“The higher incidence of stroke history in the chronic renal dysfunction patients also raises the risk of patients with vascular parkinsonism being included in the PD population, which would skew the results toward a higher rate in this group,” said Dr. Fang, who is also a staff physician in the Neurology Service at VA Tennessee Valley Healthcare System.

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“According to this study, the presence of protein in the urine or chronic kidney disease only serves as a risk factor for PD. This finding cannot serve as a biomarker (indicative of a pathological process) for PD. It is unlikely to have any impact on the early detection of PD.”—DR. HARSH GUPTA

“Thus, the results of the study must be interpreted cautiously,” he said. A better trial design would begin with a random sample of patients without PD or chronic renal dysfunction. Investigators would follow these patients prospectively for several years, delving into the incidence of PD over time. Brain MRI scans should be performed to exclude cerebrovascular disease, and all patients should be examined by experienced movement disorders specialists to confirm the diagnosis of PD, Dr. Fang said.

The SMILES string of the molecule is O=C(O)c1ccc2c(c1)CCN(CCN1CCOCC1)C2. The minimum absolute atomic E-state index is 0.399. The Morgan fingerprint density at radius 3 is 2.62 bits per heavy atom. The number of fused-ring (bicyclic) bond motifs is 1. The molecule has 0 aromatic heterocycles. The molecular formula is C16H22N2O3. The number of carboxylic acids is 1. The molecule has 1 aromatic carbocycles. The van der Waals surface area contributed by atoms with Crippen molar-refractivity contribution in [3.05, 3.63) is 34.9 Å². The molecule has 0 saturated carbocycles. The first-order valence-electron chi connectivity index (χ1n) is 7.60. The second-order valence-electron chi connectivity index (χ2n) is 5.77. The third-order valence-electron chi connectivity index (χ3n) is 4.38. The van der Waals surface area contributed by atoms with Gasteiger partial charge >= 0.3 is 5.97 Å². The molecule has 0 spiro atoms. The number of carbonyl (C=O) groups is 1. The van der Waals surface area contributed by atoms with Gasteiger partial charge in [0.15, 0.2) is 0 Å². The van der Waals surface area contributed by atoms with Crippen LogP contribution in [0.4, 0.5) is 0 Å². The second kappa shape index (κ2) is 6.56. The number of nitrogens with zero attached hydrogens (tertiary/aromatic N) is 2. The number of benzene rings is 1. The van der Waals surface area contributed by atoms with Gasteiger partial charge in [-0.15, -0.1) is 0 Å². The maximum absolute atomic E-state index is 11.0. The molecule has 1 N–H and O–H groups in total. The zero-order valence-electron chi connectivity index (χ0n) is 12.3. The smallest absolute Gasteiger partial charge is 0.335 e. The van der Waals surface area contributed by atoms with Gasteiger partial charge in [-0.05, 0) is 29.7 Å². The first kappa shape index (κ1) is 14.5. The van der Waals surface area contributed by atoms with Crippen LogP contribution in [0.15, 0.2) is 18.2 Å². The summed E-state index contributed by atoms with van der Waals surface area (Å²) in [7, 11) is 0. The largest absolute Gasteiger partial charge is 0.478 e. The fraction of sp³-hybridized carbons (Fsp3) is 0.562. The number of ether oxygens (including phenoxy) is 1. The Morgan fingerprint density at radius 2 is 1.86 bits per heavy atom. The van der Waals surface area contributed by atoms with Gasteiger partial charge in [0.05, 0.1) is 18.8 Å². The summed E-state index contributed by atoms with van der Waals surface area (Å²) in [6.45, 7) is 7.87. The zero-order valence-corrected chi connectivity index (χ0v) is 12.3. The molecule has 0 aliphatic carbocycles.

Harsh Gupta, MD, assistant professor of neurology at the University of Kansas Medical Center, pointed out several limitations of the study aside from the extraction of information from a whole-population database, which leads to selection bias. There is a possibility that some patients were misdiagnosed with Parkinson's disease, while others had Parkinson's but it was undetected.

Dr. Gupta also noted that the presence of protein in the urine can occur because of several factors other than kidney disease that were not accounted for in the study.

“According to this study, the presence of protein in the urine or chronic kidney disease only serves as a risk factor for PD,” he said. “This finding cannot serve as a biomarker (indicative of a pathological process) for PD. It is unlikely to have any impact on the early detection of PD.”

The study also lacks information about prognosis even with early detection. “More studies are required to see if prevention or control of chronic kidney disease helps in reducing the incidence of PD,” Dr. Gupta said.